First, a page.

Natalia Leite and Alexandra Roxo are trying to make your dreams come true. Together the filmmakers are Purple Milk, a production company that is currently editing their collaborative feature Bare, starring Dianna Agron and Paz de la Huerta (Boardwalk Empire) as lovers.
“[This] young girl, played by Dianna, comes from Nevada and she meets this older woman, played by Paz, an enigmatic figure and they have a relationship that’s like two souls connecting,” Natalia said. “They don’t really figure it out at first, I think. But it’s more like they’re drawn to each other and Paz, the Pepper character, convinces her to get a job at a truck stop strip club and it gets wild from there.”
Natalia and Alexandra said they weren’t aware of how big of a lesbian following Dianna Agron had from her role on Glee, but as soon as she was cast, they found out.
“I was so surprised,” Natalia said. “We did not know that she was huge in the lesbian community. I think it was actually better that we didn’t know because it was based on her as an actress and literally a few weeks later after shooting, we were like, ‘Holy shit! There are people who have devoted their lives to her.’ It’s really like almost kind of a funny bonus for the movie.”
“There was like a period of two weeks where people knew Dianna was in it and knew the concept but didn’t know who her lover was going to be,” Alexandra said, “and we were getting all these tweets of people like ‘hashtag petition for Lea Michele to be Dianna’s lesbian lover in Bare.'”
“I think a lot of it is about someone carving out their own path in life instead of accepting what’s predetermined for them,” Natalia said. “We have control over our future, in a way. We might have been born into this family or social class or economical situation—whatever it is, living in this town is very much going by the book, and she finds a possibility for another life in a world she never thought was an option for her. And just kind of taking a chance and making some choices, being proactive despite of the fact it’s the right or the wrong thing to do. It’s not like black and white. She’s figuring out what her own path is.”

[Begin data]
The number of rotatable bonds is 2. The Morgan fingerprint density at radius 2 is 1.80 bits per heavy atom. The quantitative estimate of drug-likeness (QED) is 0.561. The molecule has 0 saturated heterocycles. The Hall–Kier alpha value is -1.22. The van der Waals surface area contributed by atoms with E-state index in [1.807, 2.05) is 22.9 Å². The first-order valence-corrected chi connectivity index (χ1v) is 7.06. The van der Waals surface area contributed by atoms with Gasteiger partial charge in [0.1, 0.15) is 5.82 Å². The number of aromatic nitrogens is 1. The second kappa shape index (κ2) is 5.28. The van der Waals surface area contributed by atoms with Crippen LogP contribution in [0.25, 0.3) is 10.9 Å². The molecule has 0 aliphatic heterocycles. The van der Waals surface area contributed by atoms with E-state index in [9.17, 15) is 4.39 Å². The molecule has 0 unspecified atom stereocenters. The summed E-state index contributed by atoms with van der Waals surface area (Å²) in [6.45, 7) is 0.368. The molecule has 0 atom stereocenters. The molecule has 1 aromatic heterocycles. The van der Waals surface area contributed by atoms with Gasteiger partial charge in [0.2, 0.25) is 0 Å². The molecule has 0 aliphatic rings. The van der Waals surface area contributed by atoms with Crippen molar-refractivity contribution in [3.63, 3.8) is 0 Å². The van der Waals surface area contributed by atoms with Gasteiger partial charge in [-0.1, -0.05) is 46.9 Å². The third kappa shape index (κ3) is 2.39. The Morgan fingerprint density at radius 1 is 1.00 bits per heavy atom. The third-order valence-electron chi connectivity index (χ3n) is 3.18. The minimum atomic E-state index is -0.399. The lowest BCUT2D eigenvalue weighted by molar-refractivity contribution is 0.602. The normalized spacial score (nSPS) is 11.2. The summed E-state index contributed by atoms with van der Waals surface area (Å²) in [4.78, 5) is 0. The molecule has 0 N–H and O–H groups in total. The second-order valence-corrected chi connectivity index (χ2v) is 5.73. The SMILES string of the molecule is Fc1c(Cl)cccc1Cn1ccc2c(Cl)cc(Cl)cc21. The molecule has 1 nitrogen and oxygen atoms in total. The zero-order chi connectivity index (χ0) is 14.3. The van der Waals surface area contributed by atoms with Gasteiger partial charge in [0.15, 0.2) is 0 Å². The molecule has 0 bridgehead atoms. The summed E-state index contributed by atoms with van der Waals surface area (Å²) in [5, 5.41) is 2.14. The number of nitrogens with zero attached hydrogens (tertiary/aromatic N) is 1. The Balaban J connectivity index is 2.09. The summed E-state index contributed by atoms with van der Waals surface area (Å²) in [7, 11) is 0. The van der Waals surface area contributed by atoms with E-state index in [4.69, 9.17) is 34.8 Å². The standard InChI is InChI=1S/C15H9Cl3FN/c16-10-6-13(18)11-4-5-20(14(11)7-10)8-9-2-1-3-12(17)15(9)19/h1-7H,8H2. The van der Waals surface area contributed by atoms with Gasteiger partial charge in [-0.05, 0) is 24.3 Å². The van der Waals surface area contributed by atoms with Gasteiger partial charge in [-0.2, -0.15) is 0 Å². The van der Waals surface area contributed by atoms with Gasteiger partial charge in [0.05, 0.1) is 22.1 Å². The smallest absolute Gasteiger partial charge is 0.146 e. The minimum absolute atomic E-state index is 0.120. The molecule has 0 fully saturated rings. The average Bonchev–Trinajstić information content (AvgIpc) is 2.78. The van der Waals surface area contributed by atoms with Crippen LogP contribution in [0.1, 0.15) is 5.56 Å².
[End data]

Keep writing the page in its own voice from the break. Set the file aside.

“Be Here Nowish, we worked on for about a year,” Alexandra said. “We did a Kickstarter and really involved a lot of our community and friends in New York and L.A. to help make that happen. It was really a labor of love. From there we premiered and did some film festivals and had press online, then we worked on another Vice project together called Every Woman, which is another original production we came up together that we shot the pilot for and now we’re developing the season for that. The concept is when we go to different women’s jobs or roles and kind of investigate the sexuality and femininity within that space.”
“That was very fun, I was really happy that Natalia my friend and collaborator cast me,” she said.
Bare will be less comical than Be Here Nowish, which followed the two friends as they moved from New York to L.A. for a spiritual retreat, as Natalia says it’s definitely a drama.
“It’s more of a serious film. There’s comedic moments, for sure,” she said. “It’s more of a dark comedy, with irony and not just straight up gags.”
It’s a drama, Natalia said, that follows a strange but sexy relationship.
“It’s kind of an add romance in that they’re like oil and water. They’re such different characters in the story but they fall for each other and sort of change each other’s lives,” Natalia said. “Alexandra and I pulled together the financing, found another producer to start collaborating with, a local New Mexico producer, Chad Burris, because we knew we wanted to shoot there, in a small desert town.”
“We’re not out to try and make statements about anything,” she said. “We’re just shining lights, like this is our community and this is our lives. We’re just having fun with it and showing this is normal for us.”
Alexandra agreed. “I also think Natalia and I have, from a younger age, always investigated our sexuality and femininity and feminism in general in our work. And so it’s just a part of also what drew us to each other—we didn’t have the same love for science fiction or horror movies or period pieces. We wanted to tell stories about women that are complex and interesting and that we didn’t feel were often seen in the media. There are so many great shows out right now with complex female characters, it’s really grown over the last few years, which is really cool. But I think for us it’s been a through line so far for our work. For now we feel strongly about creating strong female characters.”
Bare is currently in post-production and is poised for a 2015 festival premiere. In the meantime, check out their first episode of Every Woman on Vice, “Truck Stop Stripper.”